Uttarakhand Culture

Uttarakhand Culture

Uttarakhand is a beautiful place which can be sub-divided into two regions majorly known as Garhwal and Kumaon. The culture identifies its people uniquely and gives them a meaning. The various traditions, religions, fairs, festivals, folk dances, music are what distinctly separate them from the rest of the crowd. The residents of Uttarakhand are proud of the culture that they follow. The beauty of the state of Uttarakhand is that it houses people belonging to several sub-groups and ethnic groups together under one roof. This article talks about the culture, beliefs and traditions which bind the people of Uttarakhand together.

Culture of Garhwal

Garhwal is a beautiful place marked by the tall mountains, cold weather and green valleys. People from all over the country visit the place to meditate and attain peace in a life full of so much chaos. The very ancient wood carving can be seen even today on some of the doors as well temples of Garhwal. All the places such as Ransi temple, Srinagar temple, Chandpur fort, Padukeshwar and Devalgarh temple comprise of architectural remains even today.

Garhwali is the main language spoken here. Garhwali language has a number of dialects too including Jaunsari, Marchi, Jadhi and Sailani. The Garhwali language is believed to have originated from a combination of- Sauraseni Prakrit, Sanskrit and Western or Central Pahari language. Garhwal is inhabited by people belonging to a number of ethnic groups and castes. These include Rajputs who are believed to belong to Aryan origin, Brahmins who migrated after the Rajputs or later, tribals of Garhwal who stay in the Northern tracts and comprise of Jaunsaris, Jadhs, Marchas and Van Gujars.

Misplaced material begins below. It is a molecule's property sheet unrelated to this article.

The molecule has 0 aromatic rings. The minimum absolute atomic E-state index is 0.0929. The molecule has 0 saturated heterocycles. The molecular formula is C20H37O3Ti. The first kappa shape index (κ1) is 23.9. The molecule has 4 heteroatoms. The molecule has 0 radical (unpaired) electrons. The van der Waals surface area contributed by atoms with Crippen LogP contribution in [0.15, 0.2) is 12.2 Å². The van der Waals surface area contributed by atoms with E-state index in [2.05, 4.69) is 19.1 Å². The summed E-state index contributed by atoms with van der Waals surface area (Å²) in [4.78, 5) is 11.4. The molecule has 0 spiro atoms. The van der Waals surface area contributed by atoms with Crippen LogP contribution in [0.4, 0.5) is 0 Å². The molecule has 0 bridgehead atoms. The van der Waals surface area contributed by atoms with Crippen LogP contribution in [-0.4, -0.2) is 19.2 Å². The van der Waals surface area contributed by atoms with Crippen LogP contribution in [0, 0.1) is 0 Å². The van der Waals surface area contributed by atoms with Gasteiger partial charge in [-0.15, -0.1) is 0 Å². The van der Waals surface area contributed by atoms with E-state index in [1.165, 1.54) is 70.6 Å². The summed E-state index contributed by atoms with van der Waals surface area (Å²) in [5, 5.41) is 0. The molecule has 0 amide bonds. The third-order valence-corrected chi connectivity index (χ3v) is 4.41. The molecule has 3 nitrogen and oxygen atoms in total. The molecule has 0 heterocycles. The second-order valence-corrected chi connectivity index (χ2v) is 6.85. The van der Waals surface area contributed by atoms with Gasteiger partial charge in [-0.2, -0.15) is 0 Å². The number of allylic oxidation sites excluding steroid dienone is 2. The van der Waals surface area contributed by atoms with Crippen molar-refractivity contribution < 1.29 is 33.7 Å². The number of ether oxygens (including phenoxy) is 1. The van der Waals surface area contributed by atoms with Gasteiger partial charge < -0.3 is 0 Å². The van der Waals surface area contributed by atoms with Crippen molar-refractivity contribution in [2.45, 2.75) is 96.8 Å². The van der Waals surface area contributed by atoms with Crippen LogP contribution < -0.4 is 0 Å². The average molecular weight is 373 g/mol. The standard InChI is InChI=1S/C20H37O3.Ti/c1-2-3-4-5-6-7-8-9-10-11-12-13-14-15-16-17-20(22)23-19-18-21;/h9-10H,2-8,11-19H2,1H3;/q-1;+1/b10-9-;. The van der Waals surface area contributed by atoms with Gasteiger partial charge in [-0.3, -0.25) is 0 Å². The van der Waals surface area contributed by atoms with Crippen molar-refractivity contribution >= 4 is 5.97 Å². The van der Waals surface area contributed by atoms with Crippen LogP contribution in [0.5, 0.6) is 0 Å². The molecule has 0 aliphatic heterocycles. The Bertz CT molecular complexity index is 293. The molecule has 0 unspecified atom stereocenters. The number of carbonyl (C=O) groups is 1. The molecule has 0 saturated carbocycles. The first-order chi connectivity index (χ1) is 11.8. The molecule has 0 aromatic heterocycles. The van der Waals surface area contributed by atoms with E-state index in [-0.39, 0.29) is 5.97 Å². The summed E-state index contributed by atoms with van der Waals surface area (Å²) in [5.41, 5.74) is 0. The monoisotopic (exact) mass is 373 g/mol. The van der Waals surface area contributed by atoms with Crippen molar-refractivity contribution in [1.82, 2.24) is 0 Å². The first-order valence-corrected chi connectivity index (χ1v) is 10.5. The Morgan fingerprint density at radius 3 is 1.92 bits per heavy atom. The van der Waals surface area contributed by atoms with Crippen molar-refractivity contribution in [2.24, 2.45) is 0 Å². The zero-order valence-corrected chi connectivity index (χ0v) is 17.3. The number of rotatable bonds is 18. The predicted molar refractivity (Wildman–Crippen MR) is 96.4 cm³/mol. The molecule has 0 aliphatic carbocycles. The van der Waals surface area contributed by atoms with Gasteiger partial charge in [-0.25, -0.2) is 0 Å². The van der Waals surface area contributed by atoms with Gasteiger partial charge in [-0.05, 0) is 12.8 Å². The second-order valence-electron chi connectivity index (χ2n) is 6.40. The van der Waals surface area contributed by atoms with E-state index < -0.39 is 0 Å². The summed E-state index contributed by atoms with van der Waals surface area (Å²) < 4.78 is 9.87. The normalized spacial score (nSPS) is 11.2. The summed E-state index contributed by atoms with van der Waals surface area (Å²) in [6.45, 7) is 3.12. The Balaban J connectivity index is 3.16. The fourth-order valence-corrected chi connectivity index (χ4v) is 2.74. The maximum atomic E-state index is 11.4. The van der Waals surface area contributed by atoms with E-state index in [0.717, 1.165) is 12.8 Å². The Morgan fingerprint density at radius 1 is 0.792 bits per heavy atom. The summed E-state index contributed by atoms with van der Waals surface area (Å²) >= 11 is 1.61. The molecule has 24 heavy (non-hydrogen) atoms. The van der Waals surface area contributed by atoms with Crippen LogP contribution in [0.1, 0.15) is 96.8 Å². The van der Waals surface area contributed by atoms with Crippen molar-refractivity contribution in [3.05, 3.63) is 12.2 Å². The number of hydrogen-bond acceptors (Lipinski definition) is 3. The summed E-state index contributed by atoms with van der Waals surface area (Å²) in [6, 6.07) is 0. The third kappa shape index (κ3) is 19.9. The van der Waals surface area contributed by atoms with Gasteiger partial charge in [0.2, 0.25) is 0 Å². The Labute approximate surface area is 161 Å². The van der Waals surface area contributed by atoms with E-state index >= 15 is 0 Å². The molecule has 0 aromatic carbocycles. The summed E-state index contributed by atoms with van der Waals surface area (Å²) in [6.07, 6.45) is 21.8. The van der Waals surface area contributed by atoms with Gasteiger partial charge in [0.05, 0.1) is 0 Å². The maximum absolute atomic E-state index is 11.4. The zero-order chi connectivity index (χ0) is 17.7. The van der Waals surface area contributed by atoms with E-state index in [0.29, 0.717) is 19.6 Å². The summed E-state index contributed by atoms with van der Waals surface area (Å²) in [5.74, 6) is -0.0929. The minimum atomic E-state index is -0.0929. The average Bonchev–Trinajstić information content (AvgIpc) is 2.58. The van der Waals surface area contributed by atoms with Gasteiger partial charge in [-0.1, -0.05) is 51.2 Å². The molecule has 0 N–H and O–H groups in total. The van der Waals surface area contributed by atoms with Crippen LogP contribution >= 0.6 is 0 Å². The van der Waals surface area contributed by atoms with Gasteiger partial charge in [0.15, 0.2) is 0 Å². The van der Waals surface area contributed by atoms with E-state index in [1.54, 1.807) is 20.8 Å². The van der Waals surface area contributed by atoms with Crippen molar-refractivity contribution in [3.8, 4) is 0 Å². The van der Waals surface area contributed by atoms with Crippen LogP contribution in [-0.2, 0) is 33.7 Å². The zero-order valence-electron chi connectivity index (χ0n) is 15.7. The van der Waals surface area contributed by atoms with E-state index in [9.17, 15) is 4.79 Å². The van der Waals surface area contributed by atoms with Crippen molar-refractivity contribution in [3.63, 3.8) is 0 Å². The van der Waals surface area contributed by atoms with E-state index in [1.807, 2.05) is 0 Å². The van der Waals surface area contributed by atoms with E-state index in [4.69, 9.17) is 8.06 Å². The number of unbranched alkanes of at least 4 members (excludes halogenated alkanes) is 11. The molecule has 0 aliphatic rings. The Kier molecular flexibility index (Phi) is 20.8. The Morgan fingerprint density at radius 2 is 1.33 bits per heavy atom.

Folk dance and music of Uttarakhand

The lives of the people of Uttarakhand are filled with a lot of music and dance. Dancing is considered to form a major part of their traditions. The people here believe that dance is not only a form of entertainment but an art through which one can please Gods.It is believed that this ritual of dancing can be dedicated to the young maidens called ‘Ancheris’ dancing on the sow-dwelling mountains. Any form of dance is incomplete without costumes. Thereby, people dress up in some special designs and get collected to dance and worship. Some of the folk dances include Barada Nati which is the popular dance of Jaunsar Bhawar area in Dehradun district, Langvir Nritya which is an acrobatic dance form performed by the men, Pandav Nritya which is the narration of Mahabharatha in the form of music and dance and Dhurang & Dhuring which are popular folk dances of the bhotiya tribals. Folk songs include Basanti which are composed to welcome the spring season, Mangal which are sung during the marriage ceremonies, Jagars which are used during the worship of ghosts, Bajuband which talks about the love and sacrifice of the shepherds, Khuded which talks about the suffering of a woman who gets separated from her husband and Chhura which talk about the experience of the shepherds and the advice passed on by them to the younger generation.